Essay Structure Uwa
There are countless ways to stylistically complete an academic essay. Here are some examples of how students have successfully done so, while maintaining proper academic structure.
A proper introduction should:
- Introduce main arguments
- Have an attention grabbing first sentence
- Provide concise information about broader significance of topic
- Lead in to the body of the essay
Here are three examples of introduction paragraphs. They have been re-written several times to illustrate the difference between excellent, good and poor answers. For a close reading of the examples, click the images below.
Example 1Example 2Example 3
The body of your essay should:
- Address one idea per paragraph
- Support arguments with scholarly references or evidence
- Contextualise any case studies or examples
- Use correct punctuation and proofread your work
- Keep writing impersonal (do not use 'I', 'we', 'me')
- Be concise and simple
- Be confident ("The evidence suggests..." rather than "this could be because...")
- Connect paragraphs so they flow and are logical
- Introduce primary and secondary sources appropriately
- Avoid using too many quotations or using quotes that are too long
- Do not use contractions (you’re, they’d)
- Do not use emotive language ("the horrific and extremely sad scene is evidence of...")
This example illustrates how to keep an essay succinct and focused, by taking the time to define the topic:
Defining a topic
Lastly, this paragraph illustrates how to engage with opposing arguments and refute them:
ConclusionA proper conclusion should:
- Sum up arguments
- Provide relevance to overall topic and unit themes
- Not introduce new ideas
Example 1 Example 2
Copyright on survival guides
These resources were developed by the STUDYSmarter team at UWA and are designed for students enrolled at UWA (whether they are in Perth, Albany, Singapore, China, Indonesia or Hong Kong). However, they are accessible by people outside our institutions and we are happy for our resources to be used as widely as possible, but we would ask that you:
- do not amend them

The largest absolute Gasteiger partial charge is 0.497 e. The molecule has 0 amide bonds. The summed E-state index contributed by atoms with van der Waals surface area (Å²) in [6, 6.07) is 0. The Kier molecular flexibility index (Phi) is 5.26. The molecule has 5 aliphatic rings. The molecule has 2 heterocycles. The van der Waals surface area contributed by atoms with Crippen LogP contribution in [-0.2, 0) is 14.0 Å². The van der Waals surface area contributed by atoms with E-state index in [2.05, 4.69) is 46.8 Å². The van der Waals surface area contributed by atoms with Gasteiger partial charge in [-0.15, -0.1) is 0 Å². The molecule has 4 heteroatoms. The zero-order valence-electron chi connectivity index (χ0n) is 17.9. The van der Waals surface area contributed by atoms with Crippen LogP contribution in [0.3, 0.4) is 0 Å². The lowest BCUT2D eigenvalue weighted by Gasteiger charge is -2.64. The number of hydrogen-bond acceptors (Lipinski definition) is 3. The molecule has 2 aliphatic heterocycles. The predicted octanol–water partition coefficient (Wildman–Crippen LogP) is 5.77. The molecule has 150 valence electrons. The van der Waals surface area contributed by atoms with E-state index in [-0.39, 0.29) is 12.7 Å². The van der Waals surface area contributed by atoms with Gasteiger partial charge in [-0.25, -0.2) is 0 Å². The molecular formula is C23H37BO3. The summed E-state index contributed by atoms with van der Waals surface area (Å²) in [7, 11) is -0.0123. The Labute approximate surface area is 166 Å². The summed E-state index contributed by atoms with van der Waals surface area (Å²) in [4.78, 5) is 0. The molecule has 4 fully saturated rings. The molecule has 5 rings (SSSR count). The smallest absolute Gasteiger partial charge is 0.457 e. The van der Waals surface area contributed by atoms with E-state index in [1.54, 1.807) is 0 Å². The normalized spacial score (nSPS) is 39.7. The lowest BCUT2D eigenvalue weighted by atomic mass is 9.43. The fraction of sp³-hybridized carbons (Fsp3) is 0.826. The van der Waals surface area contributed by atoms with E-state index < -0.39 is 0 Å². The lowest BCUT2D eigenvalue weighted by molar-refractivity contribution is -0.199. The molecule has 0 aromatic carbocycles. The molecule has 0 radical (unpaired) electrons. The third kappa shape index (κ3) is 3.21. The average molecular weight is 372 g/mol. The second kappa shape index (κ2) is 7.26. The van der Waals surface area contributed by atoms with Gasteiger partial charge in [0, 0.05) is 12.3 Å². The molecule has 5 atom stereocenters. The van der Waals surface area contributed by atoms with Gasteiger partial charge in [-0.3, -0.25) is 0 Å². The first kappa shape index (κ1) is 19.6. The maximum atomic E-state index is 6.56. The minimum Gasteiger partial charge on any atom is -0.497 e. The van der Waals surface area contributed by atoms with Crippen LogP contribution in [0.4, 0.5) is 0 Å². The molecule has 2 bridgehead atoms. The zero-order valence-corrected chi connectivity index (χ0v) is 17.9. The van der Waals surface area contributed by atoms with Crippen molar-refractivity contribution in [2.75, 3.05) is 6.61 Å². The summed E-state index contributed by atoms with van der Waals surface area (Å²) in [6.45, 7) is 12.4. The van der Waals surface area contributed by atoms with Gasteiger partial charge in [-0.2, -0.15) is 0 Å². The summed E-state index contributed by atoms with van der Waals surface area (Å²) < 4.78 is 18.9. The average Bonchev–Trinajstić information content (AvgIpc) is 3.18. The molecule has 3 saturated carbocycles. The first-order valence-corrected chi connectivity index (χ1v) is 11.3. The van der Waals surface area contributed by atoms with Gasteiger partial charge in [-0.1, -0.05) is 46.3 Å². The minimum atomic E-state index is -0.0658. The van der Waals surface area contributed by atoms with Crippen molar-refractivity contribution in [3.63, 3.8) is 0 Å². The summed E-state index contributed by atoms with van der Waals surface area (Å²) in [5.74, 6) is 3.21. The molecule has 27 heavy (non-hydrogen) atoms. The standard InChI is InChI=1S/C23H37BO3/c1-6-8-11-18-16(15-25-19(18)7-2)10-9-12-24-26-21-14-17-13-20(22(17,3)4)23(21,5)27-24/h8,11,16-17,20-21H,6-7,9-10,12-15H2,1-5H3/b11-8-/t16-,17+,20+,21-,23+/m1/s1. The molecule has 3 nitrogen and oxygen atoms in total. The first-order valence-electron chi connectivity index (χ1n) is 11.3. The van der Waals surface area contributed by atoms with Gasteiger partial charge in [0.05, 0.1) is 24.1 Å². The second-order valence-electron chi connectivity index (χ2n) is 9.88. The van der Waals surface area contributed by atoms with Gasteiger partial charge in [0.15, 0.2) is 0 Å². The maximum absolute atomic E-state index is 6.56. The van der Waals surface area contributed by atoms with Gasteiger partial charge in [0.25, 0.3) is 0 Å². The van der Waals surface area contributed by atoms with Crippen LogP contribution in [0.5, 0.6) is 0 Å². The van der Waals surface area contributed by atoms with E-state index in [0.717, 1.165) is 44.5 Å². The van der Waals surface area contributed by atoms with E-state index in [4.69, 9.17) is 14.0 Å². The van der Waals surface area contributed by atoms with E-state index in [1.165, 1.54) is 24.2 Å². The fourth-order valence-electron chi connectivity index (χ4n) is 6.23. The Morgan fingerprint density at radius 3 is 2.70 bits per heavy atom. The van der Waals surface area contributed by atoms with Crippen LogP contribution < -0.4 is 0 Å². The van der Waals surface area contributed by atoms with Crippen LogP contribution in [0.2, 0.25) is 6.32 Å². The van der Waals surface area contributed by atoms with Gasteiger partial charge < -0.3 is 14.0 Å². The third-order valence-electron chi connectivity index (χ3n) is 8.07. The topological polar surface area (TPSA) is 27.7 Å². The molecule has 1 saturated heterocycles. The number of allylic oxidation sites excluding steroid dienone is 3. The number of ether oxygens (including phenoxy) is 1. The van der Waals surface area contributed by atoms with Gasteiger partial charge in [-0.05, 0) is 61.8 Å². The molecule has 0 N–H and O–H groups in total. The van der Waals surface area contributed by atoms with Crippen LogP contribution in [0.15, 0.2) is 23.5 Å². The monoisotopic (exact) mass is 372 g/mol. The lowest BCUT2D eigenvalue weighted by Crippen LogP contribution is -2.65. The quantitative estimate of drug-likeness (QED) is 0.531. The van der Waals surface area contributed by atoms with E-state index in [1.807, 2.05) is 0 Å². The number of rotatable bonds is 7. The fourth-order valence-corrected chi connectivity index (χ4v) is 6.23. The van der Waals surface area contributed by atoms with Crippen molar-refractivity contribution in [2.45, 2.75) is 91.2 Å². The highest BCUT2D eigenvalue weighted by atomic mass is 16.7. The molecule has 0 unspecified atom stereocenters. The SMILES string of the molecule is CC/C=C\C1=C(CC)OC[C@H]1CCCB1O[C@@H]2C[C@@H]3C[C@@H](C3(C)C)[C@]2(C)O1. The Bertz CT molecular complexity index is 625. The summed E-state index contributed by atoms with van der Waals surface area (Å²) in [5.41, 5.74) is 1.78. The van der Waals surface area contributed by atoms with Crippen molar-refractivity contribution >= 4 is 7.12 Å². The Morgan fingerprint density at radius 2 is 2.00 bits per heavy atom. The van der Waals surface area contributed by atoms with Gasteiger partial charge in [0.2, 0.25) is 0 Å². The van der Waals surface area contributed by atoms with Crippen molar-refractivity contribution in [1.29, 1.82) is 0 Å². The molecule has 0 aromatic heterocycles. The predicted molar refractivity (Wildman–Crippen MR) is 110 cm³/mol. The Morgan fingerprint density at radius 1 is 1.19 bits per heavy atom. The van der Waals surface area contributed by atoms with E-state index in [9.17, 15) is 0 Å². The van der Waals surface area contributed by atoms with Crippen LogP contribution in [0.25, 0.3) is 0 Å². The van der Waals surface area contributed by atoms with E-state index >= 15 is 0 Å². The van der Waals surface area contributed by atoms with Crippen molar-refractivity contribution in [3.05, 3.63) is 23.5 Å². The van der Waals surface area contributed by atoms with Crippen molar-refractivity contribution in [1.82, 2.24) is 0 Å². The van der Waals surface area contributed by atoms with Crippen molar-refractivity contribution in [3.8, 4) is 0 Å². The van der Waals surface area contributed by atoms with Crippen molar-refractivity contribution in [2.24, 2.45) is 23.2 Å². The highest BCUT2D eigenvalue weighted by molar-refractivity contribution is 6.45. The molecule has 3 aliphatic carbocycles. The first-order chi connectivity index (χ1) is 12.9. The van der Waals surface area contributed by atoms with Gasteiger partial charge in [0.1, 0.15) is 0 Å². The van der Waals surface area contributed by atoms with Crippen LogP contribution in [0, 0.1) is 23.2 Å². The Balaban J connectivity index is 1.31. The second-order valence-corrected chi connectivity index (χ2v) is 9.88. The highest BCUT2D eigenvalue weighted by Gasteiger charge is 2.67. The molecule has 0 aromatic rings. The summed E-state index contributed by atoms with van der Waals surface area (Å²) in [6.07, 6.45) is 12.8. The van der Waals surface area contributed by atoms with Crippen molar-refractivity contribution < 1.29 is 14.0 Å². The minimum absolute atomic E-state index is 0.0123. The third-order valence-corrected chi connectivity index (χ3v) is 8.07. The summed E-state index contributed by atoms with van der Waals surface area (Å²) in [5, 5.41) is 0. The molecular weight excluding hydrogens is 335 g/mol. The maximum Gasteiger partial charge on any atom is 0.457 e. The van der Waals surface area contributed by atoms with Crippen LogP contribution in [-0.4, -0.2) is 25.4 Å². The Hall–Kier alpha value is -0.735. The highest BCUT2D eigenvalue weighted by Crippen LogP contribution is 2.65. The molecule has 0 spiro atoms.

- do not remove the STUDYSmarter or UWA logos
- give credit/reference to the STUDYSmarter team where necessary.
Survival Guides can help you improve your academic skills. They are available in the Barry J Marshall Library and in the STUDYSmarter Resource area (Level Two, Student Central).
- Assignments Including lab reports, book reviews and annotated bibliographies.
- Essays Including introductions and conclusions, developing thesis statements and arguments, and structuring essays.
- Exams Including preparing for all types of exams.
- Grammar and Editing Including spelling, punctuation and grammar.
- Honours and Masters Including writing a proposal and a literature review.
- Improving English Including how to improve your English reading, writing, speaking and listening skills.
- Managing time and stress Including avoiding procrastination, managing time and coping with stress.
- Maths and Stats Including taking effective notes in lectures, solving problems and preparing for exams.
- Presenting How to present your work to an audience with confidence.
- Referencing Including reading effectively, paraphrasing,quoting and avoiding plagiarism.
- Smart Study Including getting the most from tutes and lectures, working in groups and UWA Lingo.
- Thinking and notes Including critical thinking, mind-mapping and effective notetaking.
Planning and assignment resources
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